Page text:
Giant Tiger Prawn (Penaeus monodon):
Giant Tiger Prawn: This large shrimp, also known as the Asian Tiger Shrimp and the Black Tiger Shrimp, can reach lengths between 8-12 inches. It resembles are native edible penaeid shrimp but differs in that it has distinct black and yellow stripes. It was brought to the U.S. from the Indo-Pacific region as an aquaculture product. There was an accidental release of 2,000 animals from a South Carolina farm in 1988.
Reports of this shrimp in the wild have increased over time. They have been found in all Gulf coast states and there has been at least 1 record in each of the Florida Panhandle counties.
The impact of this shrimp to our area is still unknown but they have a high tolerance for salinity change and consume many types of benthic invertebrates. It is thought that they could become serious competition for our native penaeid shrimp and could possible transmit diseases.
For more information contact the author Rick O’Connor, UF/IFAS Escambia County Extension – Sea Grant and Marine Science Extension Agent, 850-475-5230.
Climbing Ferns (Lygodium japonicum and Lygodium microphyllum):
Japanese Climbing Fern (Lygodium japonicum) and Old World Climbing Ferns (Lygodium microphyllum): are presently the only non-native invasive ferns in Florida. Both ferns reproduce and spread readily by wind-blown spores. A single fertile leaflet can produce 28,600 spores. Animals, equipment, and even people that move through an area with climbing ferns are very likely to pick up spores and move them to other locations on the property or even to other properties.
Japanese climbing fern is a delicate looking perennial climbing vine. It is capable of forming a dense mat-like thatch capable of covering trees and shrubs. Initially, it was introduced from Japan as an ornamental. It is scattered throughout the lower portions of Alabama, Georgia, Louisiana, South Carolina, and south into central Florida. Further planting or cultivation of this vine is prohibited by the Florida Department of Agriculture and Consumer Services. It climbs very quickly to the crowns of pine trees, which can move fire into the growth points during controlled burns, making it a concern on forested lands.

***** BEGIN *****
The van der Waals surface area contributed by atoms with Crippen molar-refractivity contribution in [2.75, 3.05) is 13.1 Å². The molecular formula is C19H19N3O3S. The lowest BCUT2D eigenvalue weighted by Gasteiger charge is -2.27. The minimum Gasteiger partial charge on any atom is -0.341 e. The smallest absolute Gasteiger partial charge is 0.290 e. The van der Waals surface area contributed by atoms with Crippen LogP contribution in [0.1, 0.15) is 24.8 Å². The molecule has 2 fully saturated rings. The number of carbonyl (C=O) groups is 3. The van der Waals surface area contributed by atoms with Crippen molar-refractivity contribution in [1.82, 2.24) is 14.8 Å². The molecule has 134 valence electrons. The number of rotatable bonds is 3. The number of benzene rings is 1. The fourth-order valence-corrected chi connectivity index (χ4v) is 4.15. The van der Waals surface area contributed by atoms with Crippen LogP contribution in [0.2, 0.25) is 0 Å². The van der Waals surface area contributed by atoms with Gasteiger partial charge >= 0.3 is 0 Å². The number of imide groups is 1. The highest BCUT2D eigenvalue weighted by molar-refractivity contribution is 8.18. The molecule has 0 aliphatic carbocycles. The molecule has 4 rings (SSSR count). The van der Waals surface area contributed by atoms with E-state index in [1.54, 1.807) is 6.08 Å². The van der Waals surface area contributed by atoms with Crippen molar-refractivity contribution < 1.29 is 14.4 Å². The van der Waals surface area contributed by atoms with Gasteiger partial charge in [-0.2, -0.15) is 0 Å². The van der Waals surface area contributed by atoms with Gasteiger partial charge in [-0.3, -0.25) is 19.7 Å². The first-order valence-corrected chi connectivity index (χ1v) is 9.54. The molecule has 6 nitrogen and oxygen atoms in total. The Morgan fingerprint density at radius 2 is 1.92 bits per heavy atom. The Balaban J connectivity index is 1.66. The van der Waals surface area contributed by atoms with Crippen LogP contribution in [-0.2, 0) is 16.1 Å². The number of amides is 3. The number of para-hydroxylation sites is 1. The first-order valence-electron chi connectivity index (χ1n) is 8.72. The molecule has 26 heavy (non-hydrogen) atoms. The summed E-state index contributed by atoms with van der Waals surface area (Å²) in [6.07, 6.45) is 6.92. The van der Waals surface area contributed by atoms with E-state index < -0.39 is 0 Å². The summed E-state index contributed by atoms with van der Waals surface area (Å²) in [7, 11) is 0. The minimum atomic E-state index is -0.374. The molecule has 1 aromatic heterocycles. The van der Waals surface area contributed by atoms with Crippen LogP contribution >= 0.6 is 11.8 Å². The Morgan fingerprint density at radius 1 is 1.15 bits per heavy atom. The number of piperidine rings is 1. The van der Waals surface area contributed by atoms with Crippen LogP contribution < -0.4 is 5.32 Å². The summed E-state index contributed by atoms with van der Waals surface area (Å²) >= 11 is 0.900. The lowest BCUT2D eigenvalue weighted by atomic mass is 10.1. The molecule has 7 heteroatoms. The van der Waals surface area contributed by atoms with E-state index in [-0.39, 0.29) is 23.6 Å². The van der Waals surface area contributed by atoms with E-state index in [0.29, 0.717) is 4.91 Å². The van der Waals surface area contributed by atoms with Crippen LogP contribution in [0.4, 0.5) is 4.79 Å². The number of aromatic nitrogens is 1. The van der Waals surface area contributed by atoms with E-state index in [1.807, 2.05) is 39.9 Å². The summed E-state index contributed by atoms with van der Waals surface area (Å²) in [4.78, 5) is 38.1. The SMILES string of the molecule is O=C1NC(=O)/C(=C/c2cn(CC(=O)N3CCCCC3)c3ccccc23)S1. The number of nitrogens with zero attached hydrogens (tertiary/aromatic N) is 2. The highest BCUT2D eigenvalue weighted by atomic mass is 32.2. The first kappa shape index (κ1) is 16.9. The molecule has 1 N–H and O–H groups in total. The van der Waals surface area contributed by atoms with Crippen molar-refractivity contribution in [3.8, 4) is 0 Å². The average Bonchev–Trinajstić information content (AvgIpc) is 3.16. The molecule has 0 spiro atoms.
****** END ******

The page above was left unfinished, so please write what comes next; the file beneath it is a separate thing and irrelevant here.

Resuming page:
Old World climbing fern has been a problem for many years in central and south Florida but it is currently moving north. The first plant was documented in 1958 by a nursery in Delray Beach. By 1965, it was found in natural areas of Marion County. The northern edge of its advance by 2012 was Hernando County on the Gulf side and Duval County on the Atlantic coast.
Adequate control of both climbing ferns has been achieved with multiple applications of glyphosate and/or metsulfuron. Other herbicides, such as triclopyr and imazapic have also been used to
control Japanese climbing fern. However, when the plant is growing in areas adjacent to wetlands or water, fewer herbicides are registered for those sites. Hand digging is also an option, except when the fern is producing spore covered leaflets. Disturbing it then would propagate more plants.
As with most invasive plants, repeated and correctly timed treatments are likely to be necessary. For more information about climbing ferns contact your local UF/IFAS Extension Office and read the following publications: http://edis.ifas.ufl.edu/fr133 and http://edis.ifas.ufl.edu/ag122
For more information contact Les Harrison, UF/IFAS Extension Wakulla County – Agriculture & Natural Resources Extension Agent by phone at 850-926-3931.
Florida Sea Grant Regional Specialized Agent (Artificial Reefs and Fisheries)
Latest posts by Scott Jackson (see all)
- New Artificial Reefs for the Florida Panhandle - June 21, 2019
- Strategies for Avoiding Seasickness - March 29, 2019
- Declaration of Fishery Resource Disaster Update for Hurricane Michael (as of November 23, 2018) - November 26, 2018